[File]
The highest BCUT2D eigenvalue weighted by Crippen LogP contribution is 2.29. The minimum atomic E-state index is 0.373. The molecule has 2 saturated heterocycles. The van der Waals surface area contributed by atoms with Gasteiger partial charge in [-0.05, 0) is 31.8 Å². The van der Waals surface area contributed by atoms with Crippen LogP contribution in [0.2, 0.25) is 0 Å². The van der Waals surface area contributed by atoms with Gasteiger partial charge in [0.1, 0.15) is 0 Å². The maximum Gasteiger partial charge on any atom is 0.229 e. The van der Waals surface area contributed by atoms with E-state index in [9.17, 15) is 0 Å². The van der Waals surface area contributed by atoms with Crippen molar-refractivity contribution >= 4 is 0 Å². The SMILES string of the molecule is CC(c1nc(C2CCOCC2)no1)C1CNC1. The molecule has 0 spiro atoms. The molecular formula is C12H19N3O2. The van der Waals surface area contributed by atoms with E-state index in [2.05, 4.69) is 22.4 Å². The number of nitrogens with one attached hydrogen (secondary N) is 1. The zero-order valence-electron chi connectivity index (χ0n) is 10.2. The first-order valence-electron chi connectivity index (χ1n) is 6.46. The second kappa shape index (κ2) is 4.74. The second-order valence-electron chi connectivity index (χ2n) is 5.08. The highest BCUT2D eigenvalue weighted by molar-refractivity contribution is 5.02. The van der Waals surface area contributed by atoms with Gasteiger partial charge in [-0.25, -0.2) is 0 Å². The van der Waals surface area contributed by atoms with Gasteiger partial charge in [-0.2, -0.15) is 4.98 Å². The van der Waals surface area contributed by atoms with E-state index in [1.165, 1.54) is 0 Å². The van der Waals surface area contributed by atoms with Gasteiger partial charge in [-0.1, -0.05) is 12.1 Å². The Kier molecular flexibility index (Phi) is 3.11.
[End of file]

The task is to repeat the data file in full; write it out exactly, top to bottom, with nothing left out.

The highest BCUT2D eigenvalue weighted by Crippen LogP contribution is 2.29. The minimum atomic E-state index is 0.373. The molecule has 2 saturated heterocycles. The van der Waals surface area contributed by atoms with Gasteiger partial charge in [-0.05, 0) is 31.8 Å². The van der Waals surface area contributed by atoms with Crippen LogP contribution in [0.2, 0.25) is 0 Å². The van der Waals surface area contributed by atoms with Gasteiger partial charge in [0.1, 0.15) is 0 Å². The maximum Gasteiger partial charge on any atom is 0.229 e. The van der Waals surface area contributed by atoms with E-state index in [9.17, 15) is 0 Å². The van der Waals surface area contributed by atoms with Crippen molar-refractivity contribution >= 4 is 0 Å². The SMILES string of the molecule is CC(c1nc(C2CCOCC2)no1)C1CNC1. The molecule has 0 spiro atoms. The molecular formula is C12H19N3O2. The van der Waals surface area contributed by atoms with E-state index in [2.05, 4.69) is 22.4 Å². The number of nitrogens with one attached hydrogen (secondary N) is 1. The zero-order valence-electron chi connectivity index (χ0n) is 10.2. The first-order valence-electron chi connectivity index (χ1n) is 6.46. The second kappa shape index (κ2) is 4.74. The second-order valence-electron chi connectivity index (χ2n) is 5.08. The highest BCUT2D eigenvalue weighted by molar-refractivity contribution is 5.02. The van der Waals surface area contributed by atoms with Gasteiger partial charge in [-0.25, -0.2) is 0 Å². The van der Waals surface area contributed by atoms with Gasteiger partial charge in [-0.2, -0.15) is 4.98 Å². The van der Waals surface area contributed by atoms with E-state index in [1.165, 1.54) is 0 Å². The van der Waals surface area contributed by atoms with Gasteiger partial charge in [-0.1, -0.05) is 12.1 Å². The Kier molecular flexibility index (Phi) is 3.11.